Re: [tcpPrague] [aqm] L4S status update

Jonathan Morton <> Tue, 22 November 2016 20:37 UTC

Return-Path: <>
Received: from localhost (localhost []) by (Postfix) with ESMTP id 8492A129B72; Tue, 22 Nov 2016 12:37:35 -0800 (PST)
X-Virus-Scanned: amavisd-new at
X-Spam-Flag: NO
X-Spam-Score: -2.45
X-Spam-Status: No, score=-2.45 tagged_above=-999 required=5 tests=[BAYES_00=-1.9, DKIM_SIGNED=0.1, DKIM_VALID=-0.1, DKIM_VALID_AU=-0.1, FREEMAIL_ENVFROM_END_DIGIT=0.25, FREEMAIL_FROM=0.001, RCVD_IN_DNSWL_LOW=-0.7, SPF_PASS=-0.001] autolearn=ham autolearn_force=no
Authentication-Results: (amavisd-new); dkim=pass (2048-bit key)
Received: from ([]) by localhost ( []) (amavisd-new, port 10024) with ESMTP id 3eBdAbwW3yhe; Tue, 22 Nov 2016 12:37:28 -0800 (PST)
Received: from ( [IPv6:2607:f8b0:400d:c0d::243]) (using TLSv1.2 with cipher ECDHE-RSA-AES128-GCM-SHA256 (128/128 bits)) (No client certificate requested) by (Postfix) with ESMTPS id 7ED0F129795; Tue, 22 Nov 2016 12:37:28 -0800 (PST)
Received: by with SMTP id n6so4243626qtd.0; Tue, 22 Nov 2016 12:37:28 -0800 (PST)
DKIM-Signature: v=1; a=rsa-sha256; c=relaxed/relaxed;; s=20120113; h=mime-version:subject:from:in-reply-to:date:cc :content-transfer-encoding:message-id:references:to; bh=3SsoJplVkMmbgtJhxpx8FPieAh4oV/A4yIIM2kcOOYw=; b=tj1OVwjr6aCyPIlwJgCpfZykO2ZYnQpsiIt6yAtq5Y6Bd186XXIfAVNgxqY90+vWqY bv8mU5w2xXkYpm3dEd2t0h2iP9Q6r1z2/y+Y3YSb+6G4tC47tdz++Qx2Nv+uhEvKwSvD 7xAQWdUCQUnj5BKZLza0n6Gw4bklSnMhocxVdT55b+VaV27wKhBP++0Iq5XPFcztE2oZ 0RuXq3iAxGxpHUpI+VyCLLhjU6o6gnBrl4WBobRd5wHFS5dxAqu0kt6Xob2TcoSKXTWs BPkeHkDkrJDLFyrP8lcZ+YtHU1kgMWPwWV/T7Z+pm2xCFw8mIRtvi8wzBg7ztDOsDPJE fpYQ==
X-Google-DKIM-Signature: v=1; a=rsa-sha256; c=relaxed/relaxed;; s=20130820; h=x-gm-message-state:mime-version:subject:from:in-reply-to:date:cc :content-transfer-encoding:message-id:references:to; bh=3SsoJplVkMmbgtJhxpx8FPieAh4oV/A4yIIM2kcOOYw=; b=KcmK+NEDK1vb18CYBhcJe30jYJQcn+HG+0xH5Ue3BfZ7A6nHZBPupGE8V8FcDEmqqI SqIsgIaf2/noQqVVvNXHrVDfq9hx8htcppgwfMLNTD2Hgm6hEKZNJP9STvPH9q9RCC+4 ZwUssGxSHbxyFXI138GhbH2TMvZBxiGm9Is+BkFZXA4UiEHme7+FoHa22hJ32/Bjs7EA wRIDFAVppS8d3RG5nTDne5mz8EFYmyt/5UIkI1d0grTHVFhv4MbnvjfXsVVgSOx2SrDz GuEHvbL5ibYtfmD1KpiR4vxo9n1fiaeliG55EwSYQz3O+qO5tiwQl3O2mnxg9xMHUZ4R Vx9A==
X-Gm-Message-State: AKaTC01BxFTDj0BdAQu9pBU0p8cjPgOXhHfcjBmZ7c8y37/77jf3iOPHwwgXH12yi7siBg==
X-Received: by with SMTP id g19mr4977942lfg.162.1479847047464; Tue, 22 Nov 2016 12:37:27 -0800 (PST)
Received: from [] ( []) by with ESMTPSA id e78sm6616283lfg.23.2016. (version=TLS1 cipher=ECDHE-RSA-AES128-SHA bits=128/128); Tue, 22 Nov 2016 12:37:26 -0800 (PST)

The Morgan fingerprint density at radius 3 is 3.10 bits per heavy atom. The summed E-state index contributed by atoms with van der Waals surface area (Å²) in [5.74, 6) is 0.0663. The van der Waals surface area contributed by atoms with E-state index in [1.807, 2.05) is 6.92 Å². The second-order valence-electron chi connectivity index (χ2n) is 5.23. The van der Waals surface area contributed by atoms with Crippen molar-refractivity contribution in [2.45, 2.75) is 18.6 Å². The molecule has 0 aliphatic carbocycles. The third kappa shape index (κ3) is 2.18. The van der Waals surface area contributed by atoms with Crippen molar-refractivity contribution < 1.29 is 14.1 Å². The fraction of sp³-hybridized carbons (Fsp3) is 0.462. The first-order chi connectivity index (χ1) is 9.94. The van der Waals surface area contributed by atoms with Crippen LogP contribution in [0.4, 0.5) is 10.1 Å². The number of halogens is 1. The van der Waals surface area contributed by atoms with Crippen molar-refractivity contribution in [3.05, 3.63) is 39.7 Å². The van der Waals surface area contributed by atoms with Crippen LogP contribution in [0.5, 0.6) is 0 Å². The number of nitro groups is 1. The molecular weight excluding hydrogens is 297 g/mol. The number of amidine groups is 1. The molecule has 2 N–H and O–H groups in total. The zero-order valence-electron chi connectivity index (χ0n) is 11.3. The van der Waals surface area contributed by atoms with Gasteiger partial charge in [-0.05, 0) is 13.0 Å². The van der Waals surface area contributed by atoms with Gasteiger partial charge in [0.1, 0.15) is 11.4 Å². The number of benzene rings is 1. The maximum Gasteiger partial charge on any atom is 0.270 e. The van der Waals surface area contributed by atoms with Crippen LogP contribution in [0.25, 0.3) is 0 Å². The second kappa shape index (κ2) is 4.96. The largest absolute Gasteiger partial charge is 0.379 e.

Content-Type: text/plain; charset="windows-1252"
Mime-Version: 1.0 (Mac OS X Mail 9.3 \(3124\))
From: Jonathan Morton <>
In-Reply-To: <>
Date: Tue, 22 Nov 2016 22:37:20 +0200
Content-Transfer-Encoding: quoted-printable
Message-Id: <>
References: <> <> <>
To: Bob Briscoe <>
X-Mailer: Apple Mail (2.3124)
Archived-At: <>
Cc: TCP Prague List <>, tcpm IETF list <>, "Bless, Roland (TM)" <>, AQM IETF list <>, tsvwg IETF list <>
Subject: Re: [tcpPrague] [aqm] L4S status update
X-Mailman-Version: 2.1.17
Precedence: list
List-Id: "To coordinate implementation and standardisation of TCP Prague across platforms. TCP Prague will be an evolution of DCTCP designed to live alongside other TCP variants and derivatives." <>
List-Unsubscribe: <>, <>
List-Archive: <>
List-Post: <>
List-Help: <>
List-Subscribe: <>, <>
X-List-Received-Date: Tue, 22 Nov 2016 20:37:35 -0000

> On 22 Nov, 2016, at 21:09, Bob Briscoe <> wrote:
> {Note 1} I have never got a good answer to my questions on aqm@ietf as to why a sqrt that controls the shrinkage of the spacing between dropped packets has something to do with the steady state law of Reno, particularly because the law leads to linear growth in p over time.

If you have intervals between events which follow a 1/sqrt(N) sequence, where N is the number of preceding events, you get an event frequency which increases linearly with time.  This applies directly to Codel’s signalling strategy, which is to start at one mark per (assumed) RTT, and to increase the marking frequency if that was insufficient to control the queue.

When you have multiple Reno flows sharing a single queue, there is a sqrt(N) factor in several of the characteristics, where N is the number of flows.  When such a shared link becomes saturated, all of the flows must be signalled to slow down, but for stochastic reasons it’ll probably take more than N signalling events to do so.  Increasing the signalling frequency while the queue remains insufficiently controlled has a good chance of quickly finding all the flows, while dropping relatively few packets (of non-ECN flows).

I’m reasonably convinced that Codel is a near-optimal solution to congestion signalling on TCP-friendly flows.  Regrettably, the latter are not the only type of traffic actually found on the Internet.

Really, the central assumption of Codel is that each flow requires only one congestion signal event per RTT to cause it to back off.  Codel stops working well on traffic which doesn’t obey that assumption (a linear increase in drop frequency is inadequate to mitigate a flood - you need to work with drop probabilities for that), but it *does* work acceptably well with multiple flows sharing a queue, due to this operating-point search.

 - Jonathan Morton